It was the reek of man scent as well as a shiningly exposed corner of the trap which had made the rabbit swerve in mid-flight. Lad, his head low as he struck for the elusive prey, had grazed with his chin the delicately adjusted “platform” of the trap. The serrated steel jaws had snapped shut on his cheek, throwing him and holding him there.

So, in some part of their bodies, have many hundred questing dogs been caught, in a woodland steel trap, in every state of the Union. Hundreds and thousands of dogs have died in such imprisonment, from thirst and starvation. Hundreds and thousands of fine dogs will continue to die thus as long as the laws permit an irresponsible fool to set a trap at will and then neglect to revisit it daily.

More than once during the torture hours which followed, Lad heard the voices of the Master and the other searchers, sometimes muffled by distance, sometimes maddeningly near.

He could not bark, with his nose kept so close to the ground by the trap grip. A dog must lift his head to bark with any effectiveness. Such low gurgling sounds as he was able to make, between his side-twisted jaws, did not penetrate to the humans who were stamping noisily through the bushes in quest of him.

So, for more than twenty hours he lay, tortured by thirst and by the unnatural twisting of his muscles and by the ever-pinching trap. But he was not left to lie there wholly alone and deserted.

Just at sunset there was a soft winnowing of wings overhead. A large and glossy crow came to earth a yard or so away and stalked gravely up to him. In the bird’s beak was a strip of fresh beef. Silently Zat laid the gift on the ground, a bare six inches from Lad’s moveless head. Then, silently, he flew away again.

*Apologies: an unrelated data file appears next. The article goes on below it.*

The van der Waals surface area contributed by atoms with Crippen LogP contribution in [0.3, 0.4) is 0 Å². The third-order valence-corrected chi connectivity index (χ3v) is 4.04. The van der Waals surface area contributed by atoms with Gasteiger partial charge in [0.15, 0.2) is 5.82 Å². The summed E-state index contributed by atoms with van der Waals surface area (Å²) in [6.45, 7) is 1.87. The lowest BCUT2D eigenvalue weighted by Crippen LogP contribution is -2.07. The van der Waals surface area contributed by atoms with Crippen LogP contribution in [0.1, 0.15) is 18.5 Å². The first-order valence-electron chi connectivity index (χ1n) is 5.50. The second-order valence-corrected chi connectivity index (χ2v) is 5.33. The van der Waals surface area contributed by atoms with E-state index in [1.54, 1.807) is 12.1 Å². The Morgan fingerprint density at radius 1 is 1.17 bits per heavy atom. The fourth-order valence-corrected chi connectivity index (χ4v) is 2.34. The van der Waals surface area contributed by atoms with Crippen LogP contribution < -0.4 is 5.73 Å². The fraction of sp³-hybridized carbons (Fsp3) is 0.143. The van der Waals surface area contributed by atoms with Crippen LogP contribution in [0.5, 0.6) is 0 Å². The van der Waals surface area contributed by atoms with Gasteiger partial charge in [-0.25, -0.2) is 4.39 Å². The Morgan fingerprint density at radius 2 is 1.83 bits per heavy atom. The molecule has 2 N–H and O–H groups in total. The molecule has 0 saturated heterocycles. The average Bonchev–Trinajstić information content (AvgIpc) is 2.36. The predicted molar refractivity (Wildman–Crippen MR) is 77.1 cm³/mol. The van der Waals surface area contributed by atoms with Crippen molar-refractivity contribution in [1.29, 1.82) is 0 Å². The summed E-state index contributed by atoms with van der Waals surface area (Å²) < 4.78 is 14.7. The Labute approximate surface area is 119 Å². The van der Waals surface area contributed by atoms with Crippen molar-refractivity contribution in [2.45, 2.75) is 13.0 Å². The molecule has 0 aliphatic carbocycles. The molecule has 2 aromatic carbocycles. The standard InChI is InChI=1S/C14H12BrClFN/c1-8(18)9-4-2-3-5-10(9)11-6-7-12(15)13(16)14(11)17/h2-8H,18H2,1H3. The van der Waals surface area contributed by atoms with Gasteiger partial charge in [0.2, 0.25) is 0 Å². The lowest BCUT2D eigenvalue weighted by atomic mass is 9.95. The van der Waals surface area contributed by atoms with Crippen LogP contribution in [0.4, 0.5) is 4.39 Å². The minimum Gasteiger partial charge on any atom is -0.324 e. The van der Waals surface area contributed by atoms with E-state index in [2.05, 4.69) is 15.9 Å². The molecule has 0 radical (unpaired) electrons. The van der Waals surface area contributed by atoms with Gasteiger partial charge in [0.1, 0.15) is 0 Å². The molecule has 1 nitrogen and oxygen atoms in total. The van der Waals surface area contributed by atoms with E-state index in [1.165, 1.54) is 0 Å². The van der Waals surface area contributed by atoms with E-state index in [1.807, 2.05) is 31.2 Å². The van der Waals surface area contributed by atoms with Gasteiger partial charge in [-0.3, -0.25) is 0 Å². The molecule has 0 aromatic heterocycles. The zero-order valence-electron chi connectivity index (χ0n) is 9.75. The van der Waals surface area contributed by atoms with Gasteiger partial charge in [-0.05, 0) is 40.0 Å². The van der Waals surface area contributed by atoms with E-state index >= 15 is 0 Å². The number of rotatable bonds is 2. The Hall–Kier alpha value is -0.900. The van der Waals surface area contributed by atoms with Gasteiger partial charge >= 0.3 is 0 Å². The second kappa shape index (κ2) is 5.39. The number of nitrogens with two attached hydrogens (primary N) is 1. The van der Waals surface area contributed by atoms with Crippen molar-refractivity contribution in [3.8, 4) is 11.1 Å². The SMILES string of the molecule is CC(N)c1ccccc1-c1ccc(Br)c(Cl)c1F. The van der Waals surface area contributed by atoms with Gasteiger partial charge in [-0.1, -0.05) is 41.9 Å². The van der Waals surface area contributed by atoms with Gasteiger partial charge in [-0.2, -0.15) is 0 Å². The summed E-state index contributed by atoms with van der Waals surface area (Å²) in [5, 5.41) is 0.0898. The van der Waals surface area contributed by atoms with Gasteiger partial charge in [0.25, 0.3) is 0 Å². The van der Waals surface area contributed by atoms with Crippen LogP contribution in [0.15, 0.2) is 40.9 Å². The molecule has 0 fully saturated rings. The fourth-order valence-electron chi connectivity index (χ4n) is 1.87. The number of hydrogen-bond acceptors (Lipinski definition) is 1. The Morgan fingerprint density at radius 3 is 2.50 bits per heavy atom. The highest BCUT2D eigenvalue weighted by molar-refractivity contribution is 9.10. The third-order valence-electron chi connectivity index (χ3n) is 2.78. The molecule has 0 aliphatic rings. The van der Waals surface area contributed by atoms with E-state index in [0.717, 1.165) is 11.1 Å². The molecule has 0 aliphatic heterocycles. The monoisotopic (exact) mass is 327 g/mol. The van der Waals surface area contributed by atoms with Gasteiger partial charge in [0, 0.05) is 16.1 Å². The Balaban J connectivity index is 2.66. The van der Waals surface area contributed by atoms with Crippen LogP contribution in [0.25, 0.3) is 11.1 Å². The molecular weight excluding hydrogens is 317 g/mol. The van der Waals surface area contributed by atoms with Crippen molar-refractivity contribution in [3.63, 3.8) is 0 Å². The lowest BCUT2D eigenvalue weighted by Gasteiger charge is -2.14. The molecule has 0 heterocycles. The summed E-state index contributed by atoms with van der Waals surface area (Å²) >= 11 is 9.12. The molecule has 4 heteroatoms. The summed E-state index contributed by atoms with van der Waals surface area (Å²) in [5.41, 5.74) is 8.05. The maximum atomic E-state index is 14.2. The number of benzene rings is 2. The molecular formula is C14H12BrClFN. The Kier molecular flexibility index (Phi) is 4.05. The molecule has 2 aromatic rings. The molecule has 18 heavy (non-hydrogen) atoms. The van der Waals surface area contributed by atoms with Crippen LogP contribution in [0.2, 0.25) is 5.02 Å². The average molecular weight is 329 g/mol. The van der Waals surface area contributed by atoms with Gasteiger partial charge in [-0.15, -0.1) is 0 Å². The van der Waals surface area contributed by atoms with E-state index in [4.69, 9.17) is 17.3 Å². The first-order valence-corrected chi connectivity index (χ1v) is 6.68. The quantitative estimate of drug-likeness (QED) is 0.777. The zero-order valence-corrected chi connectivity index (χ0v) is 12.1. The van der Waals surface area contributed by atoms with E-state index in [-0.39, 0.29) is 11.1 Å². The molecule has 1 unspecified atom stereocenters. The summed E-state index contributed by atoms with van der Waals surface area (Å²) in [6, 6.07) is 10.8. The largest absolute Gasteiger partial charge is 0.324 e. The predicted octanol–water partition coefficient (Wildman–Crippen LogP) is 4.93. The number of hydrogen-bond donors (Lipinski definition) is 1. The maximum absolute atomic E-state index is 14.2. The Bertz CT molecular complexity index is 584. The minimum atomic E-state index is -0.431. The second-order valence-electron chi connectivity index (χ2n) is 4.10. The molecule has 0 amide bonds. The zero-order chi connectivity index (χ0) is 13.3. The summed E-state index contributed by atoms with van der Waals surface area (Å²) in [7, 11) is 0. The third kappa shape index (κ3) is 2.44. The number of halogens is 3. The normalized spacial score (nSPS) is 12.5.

During the next hour the crow returned three times, each time bearing a strip of the beef he had filched from the Sunnybank cook for his afflicted chum.

Yes, that sounds like a fairy-story. But, next day, when Lad was found, all four of the beef strips still lay within what Zat presumably had thought was easy reach of the collie’s mouth.

How the crow had traced him to the hidden spot no human ever was to know. Perhaps by smell—which draws carrion birds to a feast through dozens of miles of upper air. In any case—or so the Mistress afterward deduced—he had followed Lad to the woods and had seen his hopeless plight, and then had flown to The Place for food for him.

At first hint of daylight, Zat was back again on the ground beside Lad. But the two did not long remain alone together. The scent of fresh meat, or perhaps the scent of blood from Lad’s torn cheek, brought from every quarter a hungry flock of crows. They alighted in the treetops above the trap; cawing, fluttering downward, and then returning to their perches.

More and more of them gathered. Bolder and bolder they waxed as their numbers increased and as the hard-held dog showed no ability to move in his own defense. Moreover, an alien crow was crouched in front of the collie, his blazing black eyes glaring up at the sable horde in hot defiance.

At last, as if at some secret signal, the whole mass of winged marauders swooped downward. But for Zat, they would have had Laddie’s eyes out in an instant, and their rending beaks would have been busy with the rest of his numbed body.

It was then that Zat shouted his battle cry—the cry he had not had the wit to use when crows assailed him on his arrival at The Place, but which he had grown mightily proud of since then, as he had noted its startling effect on strange humans and animals and birds.

“Well, well, well!” he challenged, harshly. “How’s zat?”

As he croaked the defiance, he launched himself upward, into the thick of the down-swooping inky murderers, prepared with beak and claws and wings to fight them back from the mutilation of his collie pal.

The single body precipitating itself at them would have had pitifully small effect in stemming their charge. But, at the human words which preceded it, the flock of descending crows faltered, wavered motionless in air with a deafening beat of pinions, then flew upward raggedly and in terror.

Up after them and among them dashed Zat, the valiant, madly and suicidally bent on driving them far away from his helpless friend.

It was at that instant the Master fired.